In situ chemical reduction (ISCR) refers to the chemical reduction of contaminants at lower oxidation reduction potential (and dissolved oxygen (conditions, typically using zero valent iron (ZVI).
In most cases, chemical reduction through ZVI is applied to chlorinated solvent sites. Chemical reduction can also be used in conjunction with in situ chemical oxidation (ISCO) applications, where the generated superoxide radicals are utilized in the ISCO process to address contaminants like chlorinated ethanes and methanes.
For metals contamination, calcium polysulfide is often applied to reduce contaminants, like hexavalent chromium, by reducing ORP with anerobic bio substrates.
When using ZVI to reduce chlorinated solvents, hydrolysis and the beta elimination pathway are the primary chemical reactions. There is, however, a small percentage of the reaction that will also follow the dechlorination pathway for degradation to ethene.
ISCR is primarily used for source reduction, DNAPL zones being the exception (unless emulsified zero valent iron [eZVI] is used). It can also be utilized in reactive treatment zones in the plume. It is generally applied in fine grained soils where liquids cannot be effectively distributed. It is often combined with bio substates and bioaugmentation for a more aggressive abiotic/biotic treatment that minimizes production of daughter products.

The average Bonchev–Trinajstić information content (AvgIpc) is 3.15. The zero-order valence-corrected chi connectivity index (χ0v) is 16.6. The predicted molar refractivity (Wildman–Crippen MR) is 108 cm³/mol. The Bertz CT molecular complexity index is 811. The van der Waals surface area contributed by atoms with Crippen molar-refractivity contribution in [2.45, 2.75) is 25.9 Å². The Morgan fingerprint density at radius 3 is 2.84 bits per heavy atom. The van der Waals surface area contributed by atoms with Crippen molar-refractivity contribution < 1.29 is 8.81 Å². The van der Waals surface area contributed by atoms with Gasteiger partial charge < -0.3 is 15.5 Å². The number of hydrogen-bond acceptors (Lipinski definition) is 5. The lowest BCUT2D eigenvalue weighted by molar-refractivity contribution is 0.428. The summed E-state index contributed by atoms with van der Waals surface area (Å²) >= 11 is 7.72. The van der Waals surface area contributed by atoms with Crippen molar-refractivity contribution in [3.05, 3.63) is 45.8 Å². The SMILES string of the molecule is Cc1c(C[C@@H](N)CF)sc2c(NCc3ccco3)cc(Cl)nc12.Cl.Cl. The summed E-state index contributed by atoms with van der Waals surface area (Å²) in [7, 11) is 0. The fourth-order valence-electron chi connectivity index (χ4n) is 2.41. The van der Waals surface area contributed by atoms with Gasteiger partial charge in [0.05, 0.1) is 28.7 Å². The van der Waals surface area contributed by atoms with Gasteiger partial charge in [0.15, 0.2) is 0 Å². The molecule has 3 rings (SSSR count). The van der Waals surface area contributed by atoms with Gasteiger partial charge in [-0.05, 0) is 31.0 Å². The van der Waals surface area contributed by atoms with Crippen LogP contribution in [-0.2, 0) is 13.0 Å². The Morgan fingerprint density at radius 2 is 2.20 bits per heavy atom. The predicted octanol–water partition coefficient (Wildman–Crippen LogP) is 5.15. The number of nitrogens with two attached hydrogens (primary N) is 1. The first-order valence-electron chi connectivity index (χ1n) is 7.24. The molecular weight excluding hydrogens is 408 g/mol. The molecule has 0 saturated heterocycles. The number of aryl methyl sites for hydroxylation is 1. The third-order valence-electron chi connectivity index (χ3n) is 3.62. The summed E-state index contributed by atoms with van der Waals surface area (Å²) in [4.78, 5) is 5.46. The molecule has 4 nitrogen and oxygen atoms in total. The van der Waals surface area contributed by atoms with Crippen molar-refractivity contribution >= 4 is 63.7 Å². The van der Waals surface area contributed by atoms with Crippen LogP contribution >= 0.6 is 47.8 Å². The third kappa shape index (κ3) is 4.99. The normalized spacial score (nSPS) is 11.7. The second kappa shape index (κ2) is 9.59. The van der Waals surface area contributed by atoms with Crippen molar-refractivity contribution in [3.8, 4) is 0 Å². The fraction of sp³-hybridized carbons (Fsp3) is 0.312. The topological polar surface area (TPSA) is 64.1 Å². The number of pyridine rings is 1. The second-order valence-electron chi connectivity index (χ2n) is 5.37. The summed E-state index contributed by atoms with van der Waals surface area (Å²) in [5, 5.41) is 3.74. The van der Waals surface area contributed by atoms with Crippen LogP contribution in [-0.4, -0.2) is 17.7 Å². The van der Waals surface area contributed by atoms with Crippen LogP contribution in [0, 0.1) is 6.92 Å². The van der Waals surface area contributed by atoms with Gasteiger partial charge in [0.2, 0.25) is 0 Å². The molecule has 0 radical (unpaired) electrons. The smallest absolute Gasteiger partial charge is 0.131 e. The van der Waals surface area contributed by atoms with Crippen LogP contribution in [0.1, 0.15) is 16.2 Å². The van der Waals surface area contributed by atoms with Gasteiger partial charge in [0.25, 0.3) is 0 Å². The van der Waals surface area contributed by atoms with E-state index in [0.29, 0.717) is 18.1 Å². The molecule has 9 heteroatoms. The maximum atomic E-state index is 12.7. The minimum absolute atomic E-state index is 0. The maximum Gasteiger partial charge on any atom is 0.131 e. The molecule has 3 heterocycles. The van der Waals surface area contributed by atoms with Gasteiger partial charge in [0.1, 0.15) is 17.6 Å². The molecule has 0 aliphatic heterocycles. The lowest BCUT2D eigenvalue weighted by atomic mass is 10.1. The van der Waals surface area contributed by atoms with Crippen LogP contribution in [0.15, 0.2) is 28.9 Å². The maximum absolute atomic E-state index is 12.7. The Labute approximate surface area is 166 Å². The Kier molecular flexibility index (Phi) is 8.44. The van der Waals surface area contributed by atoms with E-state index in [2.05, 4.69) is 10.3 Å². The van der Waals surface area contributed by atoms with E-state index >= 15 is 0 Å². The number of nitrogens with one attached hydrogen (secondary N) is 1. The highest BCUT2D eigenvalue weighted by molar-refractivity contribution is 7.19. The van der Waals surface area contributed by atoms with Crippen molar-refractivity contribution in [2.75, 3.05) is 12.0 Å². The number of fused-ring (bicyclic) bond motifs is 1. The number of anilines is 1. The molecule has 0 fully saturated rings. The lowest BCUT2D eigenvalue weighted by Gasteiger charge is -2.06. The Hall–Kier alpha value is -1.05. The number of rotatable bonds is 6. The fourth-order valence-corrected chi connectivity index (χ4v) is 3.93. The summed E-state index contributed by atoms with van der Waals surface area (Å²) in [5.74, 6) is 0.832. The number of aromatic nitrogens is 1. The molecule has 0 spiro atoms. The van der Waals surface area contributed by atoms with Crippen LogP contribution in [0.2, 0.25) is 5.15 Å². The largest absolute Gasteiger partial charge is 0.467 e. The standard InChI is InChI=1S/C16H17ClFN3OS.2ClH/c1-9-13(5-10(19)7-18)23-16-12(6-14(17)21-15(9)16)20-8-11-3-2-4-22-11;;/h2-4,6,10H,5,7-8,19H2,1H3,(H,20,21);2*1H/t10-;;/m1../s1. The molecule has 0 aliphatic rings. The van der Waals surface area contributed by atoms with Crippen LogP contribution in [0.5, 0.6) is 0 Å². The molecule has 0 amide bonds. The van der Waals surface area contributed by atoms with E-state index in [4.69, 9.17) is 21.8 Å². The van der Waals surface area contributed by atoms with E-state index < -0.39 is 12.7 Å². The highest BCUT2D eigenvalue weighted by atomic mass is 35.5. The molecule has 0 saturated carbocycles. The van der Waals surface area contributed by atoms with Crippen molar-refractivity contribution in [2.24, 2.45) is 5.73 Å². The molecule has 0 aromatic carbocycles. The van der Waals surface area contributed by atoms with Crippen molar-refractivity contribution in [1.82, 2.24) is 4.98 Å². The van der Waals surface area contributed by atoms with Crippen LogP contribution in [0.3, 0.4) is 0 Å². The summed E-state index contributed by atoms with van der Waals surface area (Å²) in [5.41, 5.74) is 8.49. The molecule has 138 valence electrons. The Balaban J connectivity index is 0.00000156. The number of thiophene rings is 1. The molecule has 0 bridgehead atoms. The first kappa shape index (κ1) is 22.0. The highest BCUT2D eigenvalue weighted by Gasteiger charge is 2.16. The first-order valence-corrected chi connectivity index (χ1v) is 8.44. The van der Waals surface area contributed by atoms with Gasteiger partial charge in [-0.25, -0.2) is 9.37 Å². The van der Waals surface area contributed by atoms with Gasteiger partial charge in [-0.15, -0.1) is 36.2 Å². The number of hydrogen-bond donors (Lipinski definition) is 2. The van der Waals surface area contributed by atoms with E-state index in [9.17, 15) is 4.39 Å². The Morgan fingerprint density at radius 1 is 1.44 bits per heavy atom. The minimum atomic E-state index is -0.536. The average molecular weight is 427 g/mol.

In transmissive zones, ZVI is can be applied in the colloidal size range, but otherwise it’s applied in the micro-scale range into finer grained formations or bedrock.
ISCR is an excellent choice when a more aggressive and persistent approach is required to meet contaminant destruction goals, and bioremediation and ISCO aren’t up to the task.